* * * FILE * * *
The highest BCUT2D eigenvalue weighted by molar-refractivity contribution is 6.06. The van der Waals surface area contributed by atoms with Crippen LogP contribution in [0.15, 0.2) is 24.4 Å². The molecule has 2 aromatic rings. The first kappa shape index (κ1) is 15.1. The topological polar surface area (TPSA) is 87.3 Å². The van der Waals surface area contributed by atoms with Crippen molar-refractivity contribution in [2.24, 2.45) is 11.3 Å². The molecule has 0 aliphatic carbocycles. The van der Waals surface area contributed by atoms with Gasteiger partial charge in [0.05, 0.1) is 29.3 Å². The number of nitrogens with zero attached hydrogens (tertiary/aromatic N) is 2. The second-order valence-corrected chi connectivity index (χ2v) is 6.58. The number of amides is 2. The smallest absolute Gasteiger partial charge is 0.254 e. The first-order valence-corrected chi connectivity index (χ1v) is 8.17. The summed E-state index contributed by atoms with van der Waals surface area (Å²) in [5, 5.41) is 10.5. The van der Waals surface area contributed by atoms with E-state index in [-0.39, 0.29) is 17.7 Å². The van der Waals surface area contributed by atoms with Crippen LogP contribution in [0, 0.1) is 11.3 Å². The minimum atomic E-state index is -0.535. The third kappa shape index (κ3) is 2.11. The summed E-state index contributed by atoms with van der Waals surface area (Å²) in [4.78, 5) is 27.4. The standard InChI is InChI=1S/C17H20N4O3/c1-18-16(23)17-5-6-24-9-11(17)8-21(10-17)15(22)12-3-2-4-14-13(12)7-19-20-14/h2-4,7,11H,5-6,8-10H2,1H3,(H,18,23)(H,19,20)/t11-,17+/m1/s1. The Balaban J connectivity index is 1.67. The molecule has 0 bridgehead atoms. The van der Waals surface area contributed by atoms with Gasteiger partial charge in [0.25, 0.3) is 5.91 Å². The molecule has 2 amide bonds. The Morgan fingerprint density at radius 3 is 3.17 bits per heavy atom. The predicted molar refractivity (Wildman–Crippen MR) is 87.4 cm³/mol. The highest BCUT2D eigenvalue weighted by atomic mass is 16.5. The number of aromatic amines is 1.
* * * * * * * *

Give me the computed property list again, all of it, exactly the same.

The highest BCUT2D eigenvalue weighted by molar-refractivity contribution is 6.06. The van der Waals surface area contributed by atoms with Crippen LogP contribution in [0.15, 0.2) is 24.4 Å². The molecule has 2 aromatic rings. The first kappa shape index (κ1) is 15.1. The topological polar surface area (TPSA) is 87.3 Å². The van der Waals surface area contributed by atoms with Crippen molar-refractivity contribution in [2.24, 2.45) is 11.3 Å². The molecule has 0 aliphatic carbocycles. The van der Waals surface area contributed by atoms with Gasteiger partial charge in [0.05, 0.1) is 29.3 Å². The number of nitrogens with zero attached hydrogens (tertiary/aromatic N) is 2. The second-order valence-corrected chi connectivity index (χ2v) is 6.58. The number of amides is 2. The smallest absolute Gasteiger partial charge is 0.254 e. The first-order valence-corrected chi connectivity index (χ1v) is 8.17. The summed E-state index contributed by atoms with van der Waals surface area (Å²) in [5, 5.41) is 10.5. The van der Waals surface area contributed by atoms with E-state index in [-0.39, 0.29) is 17.7 Å². The van der Waals surface area contributed by atoms with Crippen LogP contribution in [0, 0.1) is 11.3 Å². The minimum atomic E-state index is -0.535. The third kappa shape index (κ3) is 2.11. The summed E-state index contributed by atoms with van der Waals surface area (Å²) in [4.78, 5) is 27.4. The standard InChI is InChI=1S/C17H20N4O3/c1-18-16(23)17-5-6-24-9-11(17)8-21(10-17)15(22)12-3-2-4-14-13(12)7-19-20-14/h2-4,7,11H,5-6,8-10H2,1H3,(H,18,23)(H,19,20)/t11-,17+/m1/s1. The Balaban J connectivity index is 1.67. The molecule has 0 bridgehead atoms. The van der Waals surface area contributed by atoms with Gasteiger partial charge in [0.25, 0.3) is 5.91 Å². The molecule has 2 amide bonds. The Morgan fingerprint density at radius 3 is 3.17 bits per heavy atom. The predicted molar refractivity (Wildman–Crippen MR) is 87.4 cm³/mol. The highest BCUT2D eigenvalue weighted by atomic mass is 16.5. The number of aromatic amines is 1.